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Venezuela's President Calls for Prosecution of Food Magnate

  • Associated Press

FILE - Lorenzo Mendoza, owner of Venezuela's largest private food production company Empresas Polar, attends a news conference in Caracas, May 13, 2013.

FILE - Lorenzo Mendoza, owner of Venezuela's largest private food production company Empresas Polar, attends a news conference in Caracas, May 13, 2013.

President Nicolas Maduro has called for the prosecution of Venezuela's biggest businessman for allegedly conspiring against his government in a phone call discussing a possible international bailout for the crisis-stricken, oil-dependent economy

Maduro late Sunday accused billionaire businessman Lorenzo Mendoza, president of the Empresas Polar food and beer conglomerate, of waging an "economic war" against Venezuela with the aim of surrendering control of the country to the International Monetary Fund.

The sharp rebuke was in response to a phone conversation aired on state TV last week between Mendoza and outspoken government critic Ricardo Hausmann, a Harvard University economist who suggested Venezuela needs a $40 billion IMF bailout to stem a deep crisis marked by triple-digit inflation, widespread shortages and an estimated 10 percent shrinking of the economy this year.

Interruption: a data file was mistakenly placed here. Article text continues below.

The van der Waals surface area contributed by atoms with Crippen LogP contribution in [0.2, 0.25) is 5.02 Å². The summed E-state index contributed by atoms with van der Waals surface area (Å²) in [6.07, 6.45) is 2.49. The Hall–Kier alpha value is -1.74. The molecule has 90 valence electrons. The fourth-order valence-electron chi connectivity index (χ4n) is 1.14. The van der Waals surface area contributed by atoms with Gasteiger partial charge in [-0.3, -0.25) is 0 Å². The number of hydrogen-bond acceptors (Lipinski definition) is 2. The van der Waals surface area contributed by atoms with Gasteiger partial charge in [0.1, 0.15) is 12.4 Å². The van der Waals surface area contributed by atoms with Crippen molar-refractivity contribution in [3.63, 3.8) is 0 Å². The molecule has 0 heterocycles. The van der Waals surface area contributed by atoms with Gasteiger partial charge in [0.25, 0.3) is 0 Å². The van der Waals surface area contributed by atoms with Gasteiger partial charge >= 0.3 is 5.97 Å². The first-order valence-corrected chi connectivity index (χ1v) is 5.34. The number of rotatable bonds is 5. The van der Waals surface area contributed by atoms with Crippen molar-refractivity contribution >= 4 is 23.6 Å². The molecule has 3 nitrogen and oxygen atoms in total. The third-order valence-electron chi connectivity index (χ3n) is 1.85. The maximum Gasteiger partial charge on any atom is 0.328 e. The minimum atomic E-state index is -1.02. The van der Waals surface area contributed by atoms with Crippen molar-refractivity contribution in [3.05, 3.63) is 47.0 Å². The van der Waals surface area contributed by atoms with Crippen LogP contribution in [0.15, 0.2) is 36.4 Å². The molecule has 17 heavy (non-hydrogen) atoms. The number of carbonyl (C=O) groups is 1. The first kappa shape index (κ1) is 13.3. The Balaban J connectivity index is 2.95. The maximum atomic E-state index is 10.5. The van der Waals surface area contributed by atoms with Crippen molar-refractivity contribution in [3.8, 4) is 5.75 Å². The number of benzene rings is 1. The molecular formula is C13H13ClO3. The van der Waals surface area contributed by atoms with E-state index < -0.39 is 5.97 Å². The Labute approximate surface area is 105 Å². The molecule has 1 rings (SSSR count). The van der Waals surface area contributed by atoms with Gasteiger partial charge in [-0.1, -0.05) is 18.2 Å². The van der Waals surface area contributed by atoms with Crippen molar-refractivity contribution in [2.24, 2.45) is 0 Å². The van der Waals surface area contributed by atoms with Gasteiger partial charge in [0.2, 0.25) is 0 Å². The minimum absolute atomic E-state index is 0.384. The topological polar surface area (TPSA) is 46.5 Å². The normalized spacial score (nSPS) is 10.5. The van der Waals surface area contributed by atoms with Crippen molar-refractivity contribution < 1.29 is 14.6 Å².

"The biggest of bigwigs thinks he has power that he doesn't have," Maduro said in the call, employing a jab frequently used to mock his opponents among Venezuela's business class.

"It's a crime what he's done and what he's doing, speaking in the name of the fatherland," said Maduro. "He should be prosecuted. I hope the judicial bodies react."

Mendoza hasn't responded to Maduro's remarks. But in a statement last week, he accused the government of violating his privacy by illegally recording and then broadcasting a personal conversation. He said he's deeply concerned about the march of the economy, which has already led to work stoppages at several Polar-owned facilities, and regularly converses with economists across the political spectrum.

Polar is the nation's largest food supplier and a favorite target of Maduro and his predecessor Hugo Chavez, who have accused businesses of trying to sabotage the economy by hoarding goods sold at state-mandated prices and handing them over to criminals who smuggle them across the border, where they can fetch a huge premium.

Most Venezuelans don't appear to accept that explanation for the country's economic problems, with polls showing opposition candidates heavily favored to win December congressional elections.

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